For those unable to access medical treatment, a follow-up question asked about the main reasons that medical treatment was not accessible. On the basis of the response, we created a second binary variable indicating unaffordability as the main reason for not accessing healthcare, which takes the value 1 when the respondent selected “lack of money” and 0 otherwise. Note that lack of money could refer to insufficient money to pay for healthcare services or travel to facilities.

The other response options correspond to two broad reasons for not getting treated: facility-related issues and travel-related issues. The facility-related issues included the following options: “no medical personnel available,” “turned away because the facility was full,” “fear of getting infected at the health facility,” “hospital/clinic not having enough supplies or tests,” and “facility was closed.” The travel-related issues included “did not get clearance from the authorities to travel to a facility,” “facility too far,” and “lack of transportation.”

The time frame for the question on medical treatment varied across the surveys. The first round of the survey asked whether any household member needed medical treatment from the start of the lockdown (March 20, 2020, to June 2020; a period of 10 weeks between the beginning of the lockdown and the start of interviews). The later surveys collected information on medical treatment since the previous survey, with the surveys typically conducted at 4-week intervals.

Uganda was under varying stages of lockdown from March 18 to July/August 2020. Hence, any reports on medical treatment in the first survey round—which contained information between March 20, 2020, and June 2020—correspond to the need for medical treatment during the lockdown. The data from the first round represent an initial period of strict restrictions followed by their gradual easing. Because the second survey round asked about healthcare needs from June 20, 2020, to July/August 2020, data from this round represent an increasingly relaxed period of the lockdown. Using the first two rounds individually ensures a nuanced understanding of the differing effects of the strict and relaxed phases of the lockdown. Rounds 3–6 correspond to the nonlockdown periods. Figure 1 details the timing of lockdowns and each survey round.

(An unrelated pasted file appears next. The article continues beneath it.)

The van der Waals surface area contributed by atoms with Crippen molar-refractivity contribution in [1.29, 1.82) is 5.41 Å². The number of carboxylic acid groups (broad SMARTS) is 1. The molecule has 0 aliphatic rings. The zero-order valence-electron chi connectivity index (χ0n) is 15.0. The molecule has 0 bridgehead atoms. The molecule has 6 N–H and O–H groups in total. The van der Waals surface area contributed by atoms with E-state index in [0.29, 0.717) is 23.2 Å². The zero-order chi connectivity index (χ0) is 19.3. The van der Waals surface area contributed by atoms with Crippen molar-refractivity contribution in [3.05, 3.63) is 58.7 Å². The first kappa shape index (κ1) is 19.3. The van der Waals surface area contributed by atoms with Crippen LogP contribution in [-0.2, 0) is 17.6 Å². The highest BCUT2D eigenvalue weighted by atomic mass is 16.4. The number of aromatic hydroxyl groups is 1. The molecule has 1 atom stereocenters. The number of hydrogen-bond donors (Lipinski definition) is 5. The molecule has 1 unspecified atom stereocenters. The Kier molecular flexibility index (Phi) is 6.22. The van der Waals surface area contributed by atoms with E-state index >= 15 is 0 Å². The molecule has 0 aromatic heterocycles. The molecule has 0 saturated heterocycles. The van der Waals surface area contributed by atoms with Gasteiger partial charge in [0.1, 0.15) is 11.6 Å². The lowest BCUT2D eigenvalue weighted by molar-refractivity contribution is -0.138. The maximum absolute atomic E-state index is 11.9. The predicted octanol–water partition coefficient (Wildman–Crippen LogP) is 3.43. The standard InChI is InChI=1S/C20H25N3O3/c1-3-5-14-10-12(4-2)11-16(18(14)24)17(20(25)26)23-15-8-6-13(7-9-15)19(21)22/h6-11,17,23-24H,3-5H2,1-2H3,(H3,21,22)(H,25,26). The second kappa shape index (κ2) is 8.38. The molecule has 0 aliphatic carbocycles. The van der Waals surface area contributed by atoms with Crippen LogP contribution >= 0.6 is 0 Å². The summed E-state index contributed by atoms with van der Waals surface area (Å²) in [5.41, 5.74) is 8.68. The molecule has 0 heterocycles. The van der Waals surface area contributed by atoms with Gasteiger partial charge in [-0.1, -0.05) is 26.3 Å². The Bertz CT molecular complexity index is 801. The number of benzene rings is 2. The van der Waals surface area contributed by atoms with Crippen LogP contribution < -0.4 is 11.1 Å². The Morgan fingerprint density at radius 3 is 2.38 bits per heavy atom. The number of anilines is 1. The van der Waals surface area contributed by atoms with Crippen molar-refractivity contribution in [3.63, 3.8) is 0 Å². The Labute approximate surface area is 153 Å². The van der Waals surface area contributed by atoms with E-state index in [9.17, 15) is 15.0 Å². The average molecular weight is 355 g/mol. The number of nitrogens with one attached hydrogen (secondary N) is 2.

Figure 1.
Figure 1.

Timing of the COVID lockdown and surveys. R = round.

Citation: The American Journal of Tropical Medicine and Hygiene 109, 3; 10.4269/ajtmh.23-0144

Statistical analysis.

To establish the causal effects of the COVID-19 lockdowns, we use household fixed-effects models on the UHFS dataset. We rely on the changes over time in government-imposed lockdowns to identify the effect. We quantify the impact of the lockdown on the inaccessibility and unaffordability of healthcare by estimating the following equation:
Yi,t=β0+β1L+β2Casesi,t+β3X1 i,t1+δi+εi,t,
where Yi,t denotes the two outcomes of interest for household i in survey round t. L is a binary variable indicating the lockdown-related period, with 1 representing a lockdown-related period and 0 otherwise. It represents the first and second survey rounds. Our estimations compare the periods during the lockdown to those with no lockdowns in rounds 3–6, with observations from these rounds being pooled. We also estimate Equation (1) by separating L into two periods corresponding to the initial and stricter period of the lockdown (L1), captured through the first round of the survey, and the later, more relaxed period of the lockdown (L2), captured through the second round. This allows us to assess the lockdown’s impact at different intensity stages on healthcare utilization.

In addition to government-imposed lockdowns, individuals may modify their health-seeking behaviors if they perceive a high risk of contracting COVID-19. To capture the severity of the COVID situation, the Cases variable measures the number of new COVID-19 cases per 100,000 persons in the 30 days before the household’s survey date. The number of COVID cases comes from Our World in Data.45 Lockdowns may also influence the household structure, so X1 represents the number of household members in the prior round. We use the lagged values from the previous survey round to reduce endogeneity concerns.